A defeated grumble rose from Alcea’s artificial vocal chords; she nodded in resignation, and pulled Izzie closer. Internally gloating, Izze happily settled into her Mistress’ lap, and gave a pleased purr as Alcea’s hand began to stroke her hair. The bright projection across Hydnora’s simulated skyline sank into the ship’s main deck, before slowly fading entirely. Alcea smiled.
* * *
The skies of Terra—or at least, a Terra, perhaps there were multiple, the exact logistics of such things were unclear—were a most characteristically predictable blue. The city’s buildings stood tall and familiar, the same marvel they had always been. Countless people happily went about their business as though the miracle which had only just shaped their entire reality were just another Tuesday—apparently it was Tuesday, not that such things usually mattered in a world without coercive labor. Everything was normal, normal for a day on Terra in the late three hundred second millennium, anyway. Alcea Pallis, One Thousand Eighth Bloom stood on a doorstep. Apparently she had permission to enter regardless—given that the door had unlocked the moment she neared—but Alcea felt a little awkward dropping by unannounced regardless.
Either way, she didn’t have to wait long. A few moments spent loitering, and the door swung open to reveal Naomi. The Terran glanced upward, took one look at Alcea, and gave her a sly grin, leaning against the wall and huffing. “You little shit, or, big shit? You asshole. You promised we were going to see one another again.”
Alcea shrugged sheepishly. “I’m here, aren’t I?”
“Remaking the whole damn universe doesn’t count. Besides, it took you too long.” Shaking her head, Naomi stepped away from the door, gesturing for Alcea to enter.
For her part, Alcea did actually feel more than a little guilty at Naomi’s point; she remained on the doorstep, awkwardly shuffling her feet. “I um, I am sorry. I am sorry if I missed your, you know, your passing. I wound up so absorbed in my work, and then I just... I was too afraid to find out.”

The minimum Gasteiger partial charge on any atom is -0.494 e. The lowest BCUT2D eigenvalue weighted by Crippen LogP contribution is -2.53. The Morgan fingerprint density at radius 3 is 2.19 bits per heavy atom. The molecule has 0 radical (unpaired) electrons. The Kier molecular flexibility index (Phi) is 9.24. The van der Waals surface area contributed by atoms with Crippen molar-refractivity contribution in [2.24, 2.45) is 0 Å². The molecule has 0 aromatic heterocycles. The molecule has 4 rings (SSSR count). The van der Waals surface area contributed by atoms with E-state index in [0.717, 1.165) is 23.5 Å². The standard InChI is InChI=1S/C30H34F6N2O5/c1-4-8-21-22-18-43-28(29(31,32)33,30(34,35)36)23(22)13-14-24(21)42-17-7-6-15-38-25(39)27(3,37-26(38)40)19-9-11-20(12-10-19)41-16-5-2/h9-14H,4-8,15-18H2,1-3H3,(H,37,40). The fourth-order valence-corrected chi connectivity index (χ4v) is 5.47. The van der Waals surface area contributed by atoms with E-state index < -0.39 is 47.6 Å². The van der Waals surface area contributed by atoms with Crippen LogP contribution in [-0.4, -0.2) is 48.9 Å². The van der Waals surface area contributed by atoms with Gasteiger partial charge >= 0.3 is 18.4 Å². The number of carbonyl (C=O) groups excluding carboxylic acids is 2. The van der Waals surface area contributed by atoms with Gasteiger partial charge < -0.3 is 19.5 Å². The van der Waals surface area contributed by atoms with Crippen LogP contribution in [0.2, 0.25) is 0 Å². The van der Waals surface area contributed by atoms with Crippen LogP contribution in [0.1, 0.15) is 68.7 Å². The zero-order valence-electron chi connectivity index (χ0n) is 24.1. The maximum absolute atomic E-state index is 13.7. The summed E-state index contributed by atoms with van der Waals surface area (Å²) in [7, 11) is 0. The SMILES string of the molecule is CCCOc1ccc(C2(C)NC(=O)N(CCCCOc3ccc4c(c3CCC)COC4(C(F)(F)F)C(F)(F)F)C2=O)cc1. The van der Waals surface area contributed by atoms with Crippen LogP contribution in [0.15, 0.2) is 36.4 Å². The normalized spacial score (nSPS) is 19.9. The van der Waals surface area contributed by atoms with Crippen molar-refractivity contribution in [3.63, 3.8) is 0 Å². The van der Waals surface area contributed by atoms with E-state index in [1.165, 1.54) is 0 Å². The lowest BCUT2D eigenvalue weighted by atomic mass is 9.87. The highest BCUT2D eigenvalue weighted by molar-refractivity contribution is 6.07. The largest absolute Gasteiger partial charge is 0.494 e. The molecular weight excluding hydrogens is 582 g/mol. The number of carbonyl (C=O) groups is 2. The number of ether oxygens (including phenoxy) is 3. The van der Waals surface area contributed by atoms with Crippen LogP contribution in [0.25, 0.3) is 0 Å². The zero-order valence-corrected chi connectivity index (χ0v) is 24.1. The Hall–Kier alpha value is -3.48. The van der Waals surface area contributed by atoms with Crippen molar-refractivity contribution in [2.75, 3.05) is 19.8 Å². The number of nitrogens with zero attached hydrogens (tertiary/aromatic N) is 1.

With a bark of laughter, Naomi leaned forward and tugged Alcea by the arm. “Bold of you to assume I died.” Pulling the affini along into her hab, Naomi led the way with an eager spring in her step.
Without fail, Naomi managed to snuff out even Alcea’s darkest moods. “Did you really live that long?”
“Maybe. Who knows? I'll never tell.” Naomi gave a simple shrug; Alcea was certain that if she could see the girl’s face, Naomi would have the biggest shit-eating grin in the history of all Terra. The pair stepped into Naomi’s hab unit, where another familiar face sat on an affini sized couch. “Hey Ruth look who I found. The once and future savior herself.” Perched in Ruth’s lap was a dazed looking terran girl, her eyes filled with oh so familiar distant bliss. “Can you believe it? She actually managed to top someone.”
“Hey! I’ll have you know that I am very, very effective these days at flustering little humans,” Rutabaga complained. “Just look at Yulia here.”
“They just don’t make ‘em like me any more, that’s the real problem.” Naomi plopped down on the unoccupied side of the couch, beckoning Alcea. “Alcea darling give us a hit would you? Something real fucked up from the core worlds.”
“You’re playing with fire here,” Ruth warned.
“Nah I can handle it,” Naomi insisted.
Rolling her eyes, Ruth gestured to the pet in her lap. “You know I’ve never given you a dose even close to what a typical floret would get right?”
Thrusting her arm out in Alcea’s direction, Naomi gave Ruth a playful kick. “That’s ‘cause you’re a fucking coward.”
“Keep that up and I’ll deem you a danger to those around you and show you the real deal.” One of Ruth’s vines snaked around Naomi’s offending ankle and hoisted the human up, dangling her upside-down as Naomi shrieked with laughter.
Once she’d caught her breath, but before too much blood rushed to her head, Naomi swiveled in place to look up at Alcea. “Well?”
Trying and failing to stifle a guffaw, Alcea shook her head, snatched Naomi from Rutabaga’s grasp, and laid the girl across her lap. “Sorry Naomi, but Ruth is right. Anything from the core world would fry your brain like a Christmas Cracker.”
Naomi blinked up at her in utter confusion. “That’s… not... what does that? Alcea, you lived on Terra for twenty years.”